From the River to the Tap: Part 3

It’s hard to believe the clean, fresh water that comes from your tap actually started its journey as a drop of water in the Catawba River.

 

Hundreds of Charlotte Water employees are part of that journey, and during National Drinking Water Week, we celebrate and recognize the vital role water plays in our community. Every day this week, we’ll meet one of those employees helping deliver water from the river to your tap.

 

Today, we go in the trenches to learn what it takes to keep the water flowing across the entire system.

“Charlotte Water employees really care about getting water to houses and businesses. We have a good group of people here. Every time a customer is out of water, our crews give 100 percent to get the water back on.”

Labor Crew Chief 2 Garry Williams leads a six-man crew, all focused on fixing water and sewer main breaks. When investigators find a potential problem, or a customer calls in with a concern, Garry and his crew head out, traveling with their detective skills, years of knowledge and an array of heavy and light construction equipment.

Garry Williams pic

“Most of the time, when it comes to emergencies, customers call in to 311 and we respond,” Garry said. “It’s either water shooting up in the air or bubbling in the street, or sewage backing up.”

Garry joined Charlotte Water 15 years ago, serving as a crew lead before moving up to chief. He’s also a detective, working hard to find the source of a problem and fix it quickly, while impacting as few customers as possible.

“Once we get on the scene, we investigate everything. First, we have to turn the water off to see what we are dealing with,” he said. “We look through our map books and programs that show the locations of all the water mains and water valves.”

Garry tries to isolate issues to as small an area possible. “When we can target the problem and turn off the water there, we’ll impact fewer customers. If we can’t find the source of the leak, we have to back up to the next valve, then the next, and every time we do that, we’re putting more and more customers out of water.”

The labor crews have specialized equipment to target leaks. One is a listener, similar to a big stethoscope that medical professionals use to listen to your heart and lungs. “We may see water bubbling up in one location, but that doesn’t mean that’s where the leak is. We can lay a listener on the ground and use the sounds we hear to find out exactly where the break is. That way, we can dig just in that area.”

After finding the leak and turning the water off, crews use electric or gas pumps to drain the water from the hole. That gives them a better view of the pipe to determine their next steps.

While he’s investigating, listening and digging, Garry is also working with customers. “Most of the time, customers already know there’s an issue and they’re looking for our trucks. Once we pull up, it’s ‘Are y’all turning the water off?’ ‘Yes,’ and most of the time they’re pretty cool with it.”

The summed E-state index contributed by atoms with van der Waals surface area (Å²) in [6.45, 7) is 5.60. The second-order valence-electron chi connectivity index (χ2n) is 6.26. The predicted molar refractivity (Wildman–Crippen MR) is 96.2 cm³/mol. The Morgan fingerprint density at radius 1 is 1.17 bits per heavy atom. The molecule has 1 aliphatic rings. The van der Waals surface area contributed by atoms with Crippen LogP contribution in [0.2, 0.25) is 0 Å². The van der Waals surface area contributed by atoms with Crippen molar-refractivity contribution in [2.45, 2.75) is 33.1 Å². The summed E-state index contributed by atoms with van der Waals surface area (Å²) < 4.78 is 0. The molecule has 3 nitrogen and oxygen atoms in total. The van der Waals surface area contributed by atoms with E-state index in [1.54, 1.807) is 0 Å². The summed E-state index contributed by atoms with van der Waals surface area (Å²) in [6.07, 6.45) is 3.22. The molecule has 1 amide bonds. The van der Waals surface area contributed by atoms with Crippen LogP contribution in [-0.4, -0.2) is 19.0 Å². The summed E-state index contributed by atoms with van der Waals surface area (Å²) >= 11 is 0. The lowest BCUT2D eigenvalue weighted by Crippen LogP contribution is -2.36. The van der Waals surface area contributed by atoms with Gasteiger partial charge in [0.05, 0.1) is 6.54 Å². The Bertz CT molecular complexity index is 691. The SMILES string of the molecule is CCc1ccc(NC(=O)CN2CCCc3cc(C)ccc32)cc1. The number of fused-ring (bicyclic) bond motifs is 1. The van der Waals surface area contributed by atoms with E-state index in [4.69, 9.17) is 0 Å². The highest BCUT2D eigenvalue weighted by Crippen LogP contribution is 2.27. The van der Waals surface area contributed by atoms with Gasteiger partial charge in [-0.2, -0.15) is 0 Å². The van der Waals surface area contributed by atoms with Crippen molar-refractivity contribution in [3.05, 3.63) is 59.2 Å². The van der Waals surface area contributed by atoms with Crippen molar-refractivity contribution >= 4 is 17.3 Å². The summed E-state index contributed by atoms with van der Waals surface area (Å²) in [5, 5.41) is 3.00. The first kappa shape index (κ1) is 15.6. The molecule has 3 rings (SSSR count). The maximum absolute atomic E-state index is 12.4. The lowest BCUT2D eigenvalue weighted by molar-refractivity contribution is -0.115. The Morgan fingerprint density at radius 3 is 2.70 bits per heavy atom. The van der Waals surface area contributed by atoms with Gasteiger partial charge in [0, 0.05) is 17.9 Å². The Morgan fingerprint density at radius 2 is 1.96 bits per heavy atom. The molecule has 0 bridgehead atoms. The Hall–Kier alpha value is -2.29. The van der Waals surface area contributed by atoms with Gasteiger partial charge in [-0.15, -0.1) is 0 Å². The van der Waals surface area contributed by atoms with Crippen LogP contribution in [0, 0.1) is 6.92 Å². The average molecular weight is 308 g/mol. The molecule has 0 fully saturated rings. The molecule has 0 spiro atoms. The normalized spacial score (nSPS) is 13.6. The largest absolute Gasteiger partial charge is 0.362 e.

Finding the problem is just the beginning. “Once we do the investigating, we then have to determine how many people will be affected, how long the water will be off. If it will be off for a long time, we can get water delivered to the area. If there’s a day care or school impacted, we talk to those customers and help them figure out what to do. We really want to work with them.”

Not all pipe breaks are small jobs. Last week, Charlotte Water dealt with an issue with a fitting on a 54-inch water main that closed lanes on East Morehead Street in Dilworth. “This one was different,” Garry explained. “Most of the time, the water finds a place to go – it flows onto the street or out of drains – but once we got to this one, you couldn’t see any water leaking. The asphalt had lifted up into a huge, water-filled bubble. Once we removed the asphalt, everything was washed out underneath.”

Breaks like that can make for long days. That break took three crews more than 36 hours to repair, due to the size of the pipe, the work removing the broken area and replacing it, and digging up and fixing East Morehead Street.

Garry knows the City and works hard every day. “It’s personal to me. I was born and raised in Charlotte; it’s my city. I try to do what I can to make it a better city.”

Despite the long days and hard work, he loves his job. “I respect every employee in Charlotte Water. It’s the best job I’ve ever had. I really love what I do.”

He knows he’s making a difference. “The best part of my job is helping each customer. We pull into a neighborhood and they may be out of water. We really do feel like heroes on some days. As soon as the truck pulls up, customers are waiting for us. I love to see the smiles on their faces and it’s always, ‘Thank you. We appreciate you.’ I just really love that part of the job.”

To read the next step in the water process click here

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